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Appalachian State quarterback Kam Bryant signs an autograph for Jersey Locklear, 7, at the App State Junior Mountaineer Kids Club registration at Wendy’s on Tuesday.


Originally published: 2014-07-01 20:16:15
Last modified: 2014-07-01 20:16:58

Sun Belt Kickoff

by Steve Behr Sports Editor

Tuesday, July 1, 2014, has been circled on the calendar of the Appalachian State athletic department for a long time.

On Tuesday, the Mountaineers officially joined the Sun Belt Conference. A whole slate of activities were held to celebrate the event, including an appearance on Wake Up Watauga, a reception at the Jones House and a kickoff for kids to join the Junior Mountaineer Kids Club.

Appalachian State left the Southern Conference for the Sun Belt, which offers Football Bowl Subdivision football. The Mountaineers had been members of the SoCon since 1971.

Athletic director Charlie Cobb relayed a story about the move to the FBS, which used to be called Division I-A football, involving former App State Chancellor Kenneth Peacock and the move to the higher echelon of football.

"Several years ago when the conversations started about feasibility of it, I remember nine years ago, I was walking around the day before I started as athletic director and I had a couple of questions for Ken," Cobb told the crowd of about 100 at the Appalachian Athletic Center on Wake Up Watauga.

"One of those questions coming into this job was about playing 1-A football. He said he wanted his new athletic director to come in, get your feet settled, and then let's answer that question in due time. I think nine years later, with all the success the other programs have had, it's due time."
Appalachian State is not the only team to join the Sun Belt Tuesday. SoCon rival Georgia Southern also joins as an all-sport member, while Idaho and New Mexico State join as football-only members.

Appalachian State started the final process of joining the league in 2010 by forming a feasibility committee to evaluate if a move to the FBS was possible. The Appalachian State board of trustees approved the committee's recommendation to make the move into the FBS in September 2011.

The Sun Belt offered Appalachian State a bid into the conference on March 27, 2013.

Associate commissioner John McElwain said Appalachian State had plenty to offer the Sun Belt Conference, including name recognition and outstanding facilities. The Mountaineers' 34-32 win over Michigan in 2007 helps with the name recognition, but McElwain said Appalachian State has more to offer than just a big upset victory.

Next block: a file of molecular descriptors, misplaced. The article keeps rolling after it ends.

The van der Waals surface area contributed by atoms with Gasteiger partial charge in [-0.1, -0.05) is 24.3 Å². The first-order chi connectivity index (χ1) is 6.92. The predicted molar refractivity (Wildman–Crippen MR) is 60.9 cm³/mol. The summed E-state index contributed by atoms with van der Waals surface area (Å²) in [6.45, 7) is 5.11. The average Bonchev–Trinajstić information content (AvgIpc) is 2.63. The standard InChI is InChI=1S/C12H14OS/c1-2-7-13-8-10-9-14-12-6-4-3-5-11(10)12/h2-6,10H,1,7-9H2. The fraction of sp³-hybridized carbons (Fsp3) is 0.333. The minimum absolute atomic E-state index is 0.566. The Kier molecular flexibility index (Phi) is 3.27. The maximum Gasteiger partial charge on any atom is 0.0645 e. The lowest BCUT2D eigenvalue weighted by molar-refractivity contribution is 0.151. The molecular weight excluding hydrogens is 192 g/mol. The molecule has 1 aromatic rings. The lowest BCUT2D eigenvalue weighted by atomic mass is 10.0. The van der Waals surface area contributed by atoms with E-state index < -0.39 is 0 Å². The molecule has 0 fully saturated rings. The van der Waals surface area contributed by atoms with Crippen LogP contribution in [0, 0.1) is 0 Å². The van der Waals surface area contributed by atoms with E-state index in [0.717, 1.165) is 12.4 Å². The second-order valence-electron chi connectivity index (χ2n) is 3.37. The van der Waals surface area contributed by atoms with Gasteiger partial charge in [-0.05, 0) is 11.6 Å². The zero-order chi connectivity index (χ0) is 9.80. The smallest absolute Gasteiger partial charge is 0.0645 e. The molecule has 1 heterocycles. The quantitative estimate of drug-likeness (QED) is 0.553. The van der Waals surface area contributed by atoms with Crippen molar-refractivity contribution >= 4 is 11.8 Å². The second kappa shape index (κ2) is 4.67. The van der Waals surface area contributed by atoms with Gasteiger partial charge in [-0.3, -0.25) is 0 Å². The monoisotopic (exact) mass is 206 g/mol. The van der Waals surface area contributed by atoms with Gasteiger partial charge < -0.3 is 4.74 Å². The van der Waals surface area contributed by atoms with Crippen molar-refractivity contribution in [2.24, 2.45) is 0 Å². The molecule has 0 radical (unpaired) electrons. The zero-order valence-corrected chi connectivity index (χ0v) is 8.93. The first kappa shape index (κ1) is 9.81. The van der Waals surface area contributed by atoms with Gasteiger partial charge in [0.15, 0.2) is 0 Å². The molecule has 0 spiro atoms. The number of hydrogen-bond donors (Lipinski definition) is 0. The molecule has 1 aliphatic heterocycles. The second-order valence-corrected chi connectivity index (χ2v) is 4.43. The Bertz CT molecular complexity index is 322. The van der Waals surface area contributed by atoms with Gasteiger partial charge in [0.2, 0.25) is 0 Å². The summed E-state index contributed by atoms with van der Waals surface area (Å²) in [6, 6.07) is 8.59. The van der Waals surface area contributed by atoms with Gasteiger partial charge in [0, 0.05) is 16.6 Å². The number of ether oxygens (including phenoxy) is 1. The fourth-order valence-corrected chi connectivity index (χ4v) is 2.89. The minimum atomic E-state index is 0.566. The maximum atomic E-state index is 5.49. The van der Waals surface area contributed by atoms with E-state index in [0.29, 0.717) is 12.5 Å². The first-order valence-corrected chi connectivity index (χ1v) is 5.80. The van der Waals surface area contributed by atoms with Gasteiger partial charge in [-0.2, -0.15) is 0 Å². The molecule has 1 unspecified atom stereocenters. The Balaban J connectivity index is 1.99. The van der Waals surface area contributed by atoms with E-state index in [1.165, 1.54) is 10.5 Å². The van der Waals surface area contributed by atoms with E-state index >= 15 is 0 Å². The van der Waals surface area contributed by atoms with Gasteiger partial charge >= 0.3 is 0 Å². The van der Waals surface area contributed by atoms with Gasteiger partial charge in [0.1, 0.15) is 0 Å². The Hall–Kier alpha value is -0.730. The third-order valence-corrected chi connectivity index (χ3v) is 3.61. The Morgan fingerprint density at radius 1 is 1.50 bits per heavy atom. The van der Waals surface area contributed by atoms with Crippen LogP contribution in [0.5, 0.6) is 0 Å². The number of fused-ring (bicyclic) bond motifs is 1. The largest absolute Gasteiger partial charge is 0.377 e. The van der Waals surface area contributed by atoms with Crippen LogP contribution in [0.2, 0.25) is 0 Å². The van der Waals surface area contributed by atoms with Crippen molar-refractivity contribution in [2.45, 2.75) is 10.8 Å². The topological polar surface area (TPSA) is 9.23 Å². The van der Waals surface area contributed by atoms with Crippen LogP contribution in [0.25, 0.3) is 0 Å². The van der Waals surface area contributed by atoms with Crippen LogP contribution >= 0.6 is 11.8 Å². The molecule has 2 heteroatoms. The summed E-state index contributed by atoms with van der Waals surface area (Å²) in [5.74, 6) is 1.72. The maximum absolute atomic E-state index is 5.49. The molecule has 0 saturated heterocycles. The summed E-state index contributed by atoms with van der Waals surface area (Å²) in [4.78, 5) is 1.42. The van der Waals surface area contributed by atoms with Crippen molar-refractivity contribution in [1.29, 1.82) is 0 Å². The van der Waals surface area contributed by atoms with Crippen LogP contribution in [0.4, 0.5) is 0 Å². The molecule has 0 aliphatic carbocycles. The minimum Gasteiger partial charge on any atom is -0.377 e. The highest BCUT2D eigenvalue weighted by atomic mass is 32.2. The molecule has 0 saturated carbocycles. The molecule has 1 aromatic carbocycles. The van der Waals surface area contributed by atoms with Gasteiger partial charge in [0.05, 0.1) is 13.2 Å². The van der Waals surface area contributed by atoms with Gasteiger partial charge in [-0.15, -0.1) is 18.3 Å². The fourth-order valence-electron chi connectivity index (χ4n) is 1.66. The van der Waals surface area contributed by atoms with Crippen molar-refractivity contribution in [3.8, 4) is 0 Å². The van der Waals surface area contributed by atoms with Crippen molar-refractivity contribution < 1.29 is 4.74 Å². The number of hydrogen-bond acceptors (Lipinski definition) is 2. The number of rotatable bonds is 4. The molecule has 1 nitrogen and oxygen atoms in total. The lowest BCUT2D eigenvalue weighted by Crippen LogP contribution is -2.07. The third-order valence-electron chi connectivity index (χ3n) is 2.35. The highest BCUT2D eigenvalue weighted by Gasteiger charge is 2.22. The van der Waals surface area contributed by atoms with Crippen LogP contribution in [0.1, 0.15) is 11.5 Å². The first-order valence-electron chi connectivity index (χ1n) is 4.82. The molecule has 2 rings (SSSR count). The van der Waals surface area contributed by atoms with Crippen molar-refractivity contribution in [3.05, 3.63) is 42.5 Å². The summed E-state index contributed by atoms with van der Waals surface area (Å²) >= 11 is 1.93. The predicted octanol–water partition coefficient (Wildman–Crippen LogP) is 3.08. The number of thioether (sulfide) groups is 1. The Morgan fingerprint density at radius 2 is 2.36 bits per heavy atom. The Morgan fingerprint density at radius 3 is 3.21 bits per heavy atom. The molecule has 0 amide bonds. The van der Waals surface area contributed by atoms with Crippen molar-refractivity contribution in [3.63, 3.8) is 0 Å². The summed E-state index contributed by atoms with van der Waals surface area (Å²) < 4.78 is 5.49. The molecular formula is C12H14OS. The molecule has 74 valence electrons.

"Obviously, the history and tradition of the football program is just the beginning of the story," McElwain said. "Too often, people recognize Appalachian as the team that beat Michigan, and that can't be further from the truth. There are so many stories of success here than just football and I know they are going to be successful in a number of our sports."

McElwain also said App State's academic programs will be on par with the rest of the Sun Belt.

"It will be one of the prestigious schools here," he said. "Facilities wise, it definitely matches up, not just (the Appalachian Athletic Center), but the other facilities as well. It's a great place to visit and I think people are really going to enjoy coming here."

The Sun Belt, founded in 1976, sponsors 21 sports. It currently has 11 football-playing members, including Appalachian State, Arkansas State, Georgia Southern, Georgia State, Louisiana-Lafayette, Louisiana-Monroe, South Alabama, Texas State, Troy, Idaho and New Mexico State.

Arkansas-Little Rock and Texas Arlington are members of the conference, but do not play football. Hartwick, Howard and New Jersey Institute of Technology are members of other conferences, but play men's soccer in the Sun Belt.

Appalachian State has 20 varsity sports. The wrestling team will still compete in the SoCon since it is not offered in the Sun Belt. The field hockey team will compete in the NorPac for the same reason.

But the big reason for Appalachian State's shift into a new conference was jumping to the FBS from the SoCon, which plays in the Football Championship Subdivision, Cobb said.

"The kids are excited," Cobb said. "Ultimately, as fans and as people, we want to talk about playing games and playing certain teams and should we be in the Sun Belt or not. It really boils down to how the coaches and the kids feel because they are the ones who are out playing."

Appalachian State has three years to pay the $1 million entry fee that the Sun Belt requires for entry. The Mountaineers' football team will not be eligible to play in a bowl game following the 2014 season, but will be eligible in 2015.

Cobb said the football team has "about 80" of the allotted 85 football scholarships filled. The Mountaineers have to have an average 76 scholarships over the 2013-14 seasons.

Cobb said Appalachian State has met that requirement. He added that the football program wants to maintain a balance of scholarships per graduating class to cut down on the risk of a class being shorthanded in any given year.

"We're trying to build it by class, so we're not overloaded," Cobb said.
The move to the Sun Belt comes on the same day that Sheri N. Everts takes over as Appalachian State's chancellor. She replaces Kenneth Peacock, who has been the chancellor at Appalachian State since 2004.

"Today is a celebration about joining the Sun Belt, but it's also about a celebration of Dr. Everts taking over as chancellor. When we were thinking about it last night, it's really a great beginning if you will. Certainly, for us over the next two months, it's about us getting ready for kids coming back to school and getting the kids excited."